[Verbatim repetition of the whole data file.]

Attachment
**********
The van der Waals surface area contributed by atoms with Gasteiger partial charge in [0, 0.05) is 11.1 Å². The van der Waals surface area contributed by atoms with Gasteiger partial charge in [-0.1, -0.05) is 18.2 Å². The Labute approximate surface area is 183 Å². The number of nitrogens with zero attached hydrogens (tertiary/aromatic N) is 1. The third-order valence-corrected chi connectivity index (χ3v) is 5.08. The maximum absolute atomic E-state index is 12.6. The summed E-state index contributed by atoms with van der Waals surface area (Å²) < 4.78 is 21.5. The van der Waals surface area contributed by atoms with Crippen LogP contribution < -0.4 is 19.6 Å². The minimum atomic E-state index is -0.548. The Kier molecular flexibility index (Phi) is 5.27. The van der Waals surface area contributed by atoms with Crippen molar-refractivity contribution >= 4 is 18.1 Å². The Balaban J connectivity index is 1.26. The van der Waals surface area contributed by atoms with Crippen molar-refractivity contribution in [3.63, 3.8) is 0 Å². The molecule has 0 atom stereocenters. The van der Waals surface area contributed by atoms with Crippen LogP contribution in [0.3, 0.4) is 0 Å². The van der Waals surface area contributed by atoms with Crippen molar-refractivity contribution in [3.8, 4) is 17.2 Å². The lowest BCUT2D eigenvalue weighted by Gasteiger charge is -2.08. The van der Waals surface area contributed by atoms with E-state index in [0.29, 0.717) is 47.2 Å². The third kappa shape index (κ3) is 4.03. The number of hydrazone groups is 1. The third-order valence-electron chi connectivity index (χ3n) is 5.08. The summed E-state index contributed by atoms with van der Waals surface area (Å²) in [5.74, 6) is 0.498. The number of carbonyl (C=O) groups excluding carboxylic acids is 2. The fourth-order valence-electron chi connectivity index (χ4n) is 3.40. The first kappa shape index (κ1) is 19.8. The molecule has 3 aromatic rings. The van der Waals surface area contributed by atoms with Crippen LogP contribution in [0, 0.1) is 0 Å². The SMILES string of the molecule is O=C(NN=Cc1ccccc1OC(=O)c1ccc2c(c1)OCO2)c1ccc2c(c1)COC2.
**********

The van der Waals surface area contributed by atoms with Gasteiger partial charge in [0, 0.05) is 11.1 Å². The van der Waals surface area contributed by atoms with Gasteiger partial charge in [-0.1, -0.05) is 18.2 Å². The Labute approximate surface area is 183 Å². The number of nitrogens with zero attached hydrogens (tertiary/aromatic N) is 1. The third-order valence-corrected chi connectivity index (χ3v) is 5.08. The maximum absolute atomic E-state index is 12.6. The summed E-state index contributed by atoms with van der Waals surface area (Å²) < 4.78 is 21.5. The van der Waals surface area contributed by atoms with Crippen LogP contribution < -0.4 is 19.6 Å². The minimum atomic E-state index is -0.548. The Kier molecular flexibility index (Phi) is 5.27. The van der Waals surface area contributed by atoms with Crippen molar-refractivity contribution >= 4 is 18.1 Å². The Balaban J connectivity index is 1.26. The van der Waals surface area contributed by atoms with Crippen molar-refractivity contribution in [3.63, 3.8) is 0 Å². The molecule has 0 atom stereocenters. The van der Waals surface area contributed by atoms with Crippen LogP contribution in [0.3, 0.4) is 0 Å². The van der Waals surface area contributed by atoms with Crippen molar-refractivity contribution in [3.8, 4) is 17.2 Å². The lowest BCUT2D eigenvalue weighted by Gasteiger charge is -2.08. The van der Waals surface area contributed by atoms with E-state index in [0.29, 0.717) is 47.2 Å². The third kappa shape index (κ3) is 4.03. The number of hydrazone groups is 1. The third-order valence-electron chi connectivity index (χ3n) is 5.08. The summed E-state index contributed by atoms with van der Waals surface area (Å²) in [5.74, 6) is 0.498. The number of carbonyl (C=O) groups excluding carboxylic acids is 2. The fourth-order valence-electron chi connectivity index (χ4n) is 3.40. The first kappa shape index (κ1) is 19.8. The molecule has 3 aromatic rings. The van der Waals surface area contributed by atoms with Crippen LogP contribution in [0, 0.1) is 0 Å². The SMILES string of the molecule is O=C(NN=Cc1ccccc1OC(=O)c1ccc2c(c1)OCO2)c1ccc2c(c1)COC2.